No matter what size your family is, gathering in someone's home can be a comfortable year-round alternative to a state park family reunion. These types of reunions are often hosted by the family matriarch or patriarch, especially when Grandma's home has played a strong role in the family history. Boisterous Christmas parties, casual Labor Day barbecues, and even graduation parties can be wonderful occasions to gather far-flung relatives and long-lost family members under one roof.
If this type of reunion sounds best for your family, you'll want to start planning about six months ahead, mostly to drum up interest and to allow family members from away to make travel plans. Depending on the size of the home and the time of year, this type of reunion could work for around 100 people. If your space is somewhat limited, you might consider doing a family reunion "open house," where people could come and go throughout the day.
Whether you're hosting the reunion, or Grandma is, make sure you have help. Enlist some reliable aunts to cook and some enthusiastic cousins to organize activities. Or, if your budget allows, hire a caterer to supplement your home-baked meals and to keep the drink flowing.
Here's a checklist to help you and your family get started!
6 Months Before
Determine interest of family members. Send out a family poll (by e-mail or by post) to gauge interest in a reunion, get an idea of how many people would attend, and find out what dates would work best.
4 Months Before
Ask for help. You'll need to find dependable and enthusiastic relatives who could take charge of:
- Planning a menu, assigning dishes and other food items to each family. Arranging for extra cooking and/or grilling facilities. Or finding a caterer.
- Decorations, invitations, and signs: Putting one person in charge of printed materials will help you ensure a consistent theme for the event.
- Activities and entertainment: Croquet, badminton, and volleyball are all great group activities for outside. Or ask a cousin to create a Game Room for kids.
- Family history: Putting together a family tree is a great way to incorporate your heritage into the event. Or consider creating a small family newspaper to highlight recent family events, special facts, and history.
- Photography and/or video: You'll want to record this event for posterity. Consider providing disposable cameras or asking a talented family member to shoot the event.
- Cleanup: Solicit several folks for this massive task!
Finalize the date.
Finalize plans for reunion favors, video and/or family history pamphlet. Family members will want something to remember this grand occasion.
- Photos and mementos: Ask relatives for copies of special photos and mementos for your family history or video.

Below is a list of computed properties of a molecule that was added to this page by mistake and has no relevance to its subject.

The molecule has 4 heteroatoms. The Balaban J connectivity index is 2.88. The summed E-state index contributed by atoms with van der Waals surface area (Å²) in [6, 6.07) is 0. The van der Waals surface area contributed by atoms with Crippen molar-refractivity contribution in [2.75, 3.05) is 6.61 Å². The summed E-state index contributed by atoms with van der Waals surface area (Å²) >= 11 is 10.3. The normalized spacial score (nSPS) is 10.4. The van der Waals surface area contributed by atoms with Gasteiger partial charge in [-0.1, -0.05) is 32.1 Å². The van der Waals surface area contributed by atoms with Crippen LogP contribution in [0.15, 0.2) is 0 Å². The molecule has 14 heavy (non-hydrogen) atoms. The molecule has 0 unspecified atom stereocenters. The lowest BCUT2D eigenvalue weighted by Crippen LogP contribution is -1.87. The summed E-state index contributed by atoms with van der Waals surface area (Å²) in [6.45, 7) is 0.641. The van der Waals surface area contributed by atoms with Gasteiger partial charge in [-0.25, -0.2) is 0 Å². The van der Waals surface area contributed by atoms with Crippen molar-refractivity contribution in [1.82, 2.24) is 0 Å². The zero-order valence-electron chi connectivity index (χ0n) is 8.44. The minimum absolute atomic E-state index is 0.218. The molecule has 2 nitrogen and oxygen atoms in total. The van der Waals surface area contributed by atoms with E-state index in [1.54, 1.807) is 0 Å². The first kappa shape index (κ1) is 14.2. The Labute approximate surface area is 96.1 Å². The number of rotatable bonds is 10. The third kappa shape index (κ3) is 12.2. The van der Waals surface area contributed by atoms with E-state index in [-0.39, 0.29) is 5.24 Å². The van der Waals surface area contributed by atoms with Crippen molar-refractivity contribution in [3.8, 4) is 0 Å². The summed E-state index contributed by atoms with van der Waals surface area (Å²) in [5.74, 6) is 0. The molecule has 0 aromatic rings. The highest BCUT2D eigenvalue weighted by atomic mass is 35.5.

- Favors: If you decide to give out favors, Christmas tree ornaments or candles are two budget-friendly options that can be personalized for your event.
3 Months Before
- Include finalized time and driving directions.
- Include a request for relatives to bring a dish; assignments to be determined later.
- Include a request for photos and/or stories you would include in the family history or video.
- Include an RSVP date, along with an e-mail address, phone number, or mailing address to which they can respond.
Follow up with volunteers and dole out tasks as appropriate.
Finalize events and activities.
- Purchase items you'll need for any crafting activities.
- Ask relatives or your local community center if you can borrow any outdoor sports equipment or games for the Game Room.
- Consider having a TV and VCR or DVD player in the Game Room, along with age-appropriate videos.
Plan the meal.
- A casual buffet is probably the best approach for an in-home reunion, simply because it allows people to eat in shifts. This is also ideal if seating is limited.
- Create a list of all the food you'll need.
- Assign one food item to each relative. Be sure to take advantage of their cooking specialties, like Aunt May's potato salad, or Cousin Lynn's blueberry pie.
- If you plan to hire a caterer, now is the time to secure them. Some caterers will simply manage the kitchen, ensure the buffet is replenished, and keep the drink flowing, so you can enjoy the party.
2 Months Before
Start a list of those who have confirmed their attendance.
Reserve rental equipment such as tables or chairs.
Make final purchases.
- Craft supplies
- Favors or other items you plan to give out at the reunion
- Other _____________________________
Order copies of family history or video.
1 Month Before
Confirm with relatives who are bringing food or other supplies.
2 Weeks Before
Contact caterer with a final guest count if necessary.
Order cold cut platters, cake, or other party items from your local grocery store or baker.
Contact volunteers with specific tasks to confirm times and the final guest count.
- Game Room Coordinator
- Decorations & Signage
Review your final to-do list.
Buy last-minute decorations and supplies.
Create signs and banners.
Make arrangements to donate leftover food to a local shelter or food pantry.
2 Days Before
Pick up any rental equipment, like chairs, tables, etc.
The Day Before
Set up and decorate.
Get some sleep!
Within 2 weeks of the event, you'll need to:
Write thank-you notes to special attendees, relatives who donated time and money, and any other people who helped make your event a success.
Develop film. Be sure to get CDs made so you can upload photos to ofoto.com or shutterfly.com. This way other family members can purchase copies of your photos.
Donate or distribute leftover favors, decorations, family history pamphlets, etc.
Within 4 weeks of the event:
Follow up with videographer and photographer to find out when materials will be ready for distribution.
Send an e-mail or mass mailing to all who attended, summarizing the festivities, thanking them for attending, and telling them where they can purchase photos, videos, or any other follow-up items from your event.